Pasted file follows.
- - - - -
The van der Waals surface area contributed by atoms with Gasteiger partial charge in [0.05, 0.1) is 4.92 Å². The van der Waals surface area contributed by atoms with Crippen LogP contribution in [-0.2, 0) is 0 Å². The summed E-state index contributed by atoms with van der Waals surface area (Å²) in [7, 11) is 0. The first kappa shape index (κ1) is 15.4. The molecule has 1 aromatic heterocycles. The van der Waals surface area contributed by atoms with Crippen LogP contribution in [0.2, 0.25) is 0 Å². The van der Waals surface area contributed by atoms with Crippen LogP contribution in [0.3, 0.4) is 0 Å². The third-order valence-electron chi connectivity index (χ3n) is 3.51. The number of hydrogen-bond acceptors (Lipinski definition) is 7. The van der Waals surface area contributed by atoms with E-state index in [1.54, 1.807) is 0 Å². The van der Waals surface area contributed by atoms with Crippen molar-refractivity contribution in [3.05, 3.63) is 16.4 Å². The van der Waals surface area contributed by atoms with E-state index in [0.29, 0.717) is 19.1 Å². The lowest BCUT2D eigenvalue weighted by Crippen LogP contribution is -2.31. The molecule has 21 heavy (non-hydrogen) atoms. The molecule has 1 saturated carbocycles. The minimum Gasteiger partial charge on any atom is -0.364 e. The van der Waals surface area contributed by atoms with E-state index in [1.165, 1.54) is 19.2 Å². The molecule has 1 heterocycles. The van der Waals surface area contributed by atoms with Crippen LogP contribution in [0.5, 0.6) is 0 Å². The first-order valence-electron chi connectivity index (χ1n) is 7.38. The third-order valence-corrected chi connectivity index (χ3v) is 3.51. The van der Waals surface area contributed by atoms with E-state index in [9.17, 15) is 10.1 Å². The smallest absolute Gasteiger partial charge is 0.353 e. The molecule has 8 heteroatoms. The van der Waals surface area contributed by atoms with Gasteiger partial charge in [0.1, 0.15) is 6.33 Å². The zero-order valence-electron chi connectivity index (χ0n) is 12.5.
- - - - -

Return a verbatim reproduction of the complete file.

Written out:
The van der Waals surface area contributed by atoms with Gasteiger partial charge in [0.05, 0.1) is 4.92 Å². The van der Waals surface area contributed by atoms with Crippen LogP contribution in [-0.2, 0) is 0 Å². The summed E-state index contributed by atoms with van der Waals surface area (Å²) in [7, 11) is 0. The first kappa shape index (κ1) is 15.4. The molecule has 1 aromatic heterocycles. The van der Waals surface area contributed by atoms with Crippen LogP contribution in [0.2, 0.25) is 0 Å². The van der Waals surface area contributed by atoms with Crippen LogP contribution in [0.3, 0.4) is 0 Å². The third-order valence-electron chi connectivity index (χ3n) is 3.51. The number of hydrogen-bond acceptors (Lipinski definition) is 7. The van der Waals surface area contributed by atoms with E-state index in [1.54, 1.807) is 0 Å². The van der Waals surface area contributed by atoms with Crippen molar-refractivity contribution in [3.05, 3.63) is 16.4 Å². The van der Waals surface area contributed by atoms with E-state index in [0.29, 0.717) is 19.1 Å². The lowest BCUT2D eigenvalue weighted by Crippen LogP contribution is -2.31. The molecule has 21 heavy (non-hydrogen) atoms. The molecule has 1 saturated carbocycles. The minimum Gasteiger partial charge on any atom is -0.364 e. The van der Waals surface area contributed by atoms with E-state index in [1.165, 1.54) is 19.2 Å². The molecule has 1 heterocycles. The van der Waals surface area contributed by atoms with Crippen LogP contribution in [0.5, 0.6) is 0 Å². The first-order valence-electron chi connectivity index (χ1n) is 7.38. The third-order valence-corrected chi connectivity index (χ3v) is 3.51. The van der Waals surface area contributed by atoms with E-state index in [9.17, 15) is 10.1 Å². The smallest absolute Gasteiger partial charge is 0.353 e. The molecule has 8 heteroatoms. The van der Waals surface area contributed by atoms with Gasteiger partial charge in [0.1, 0.15) is 6.33 Å². The zero-order valence-electron chi connectivity index (χ0n) is 12.5.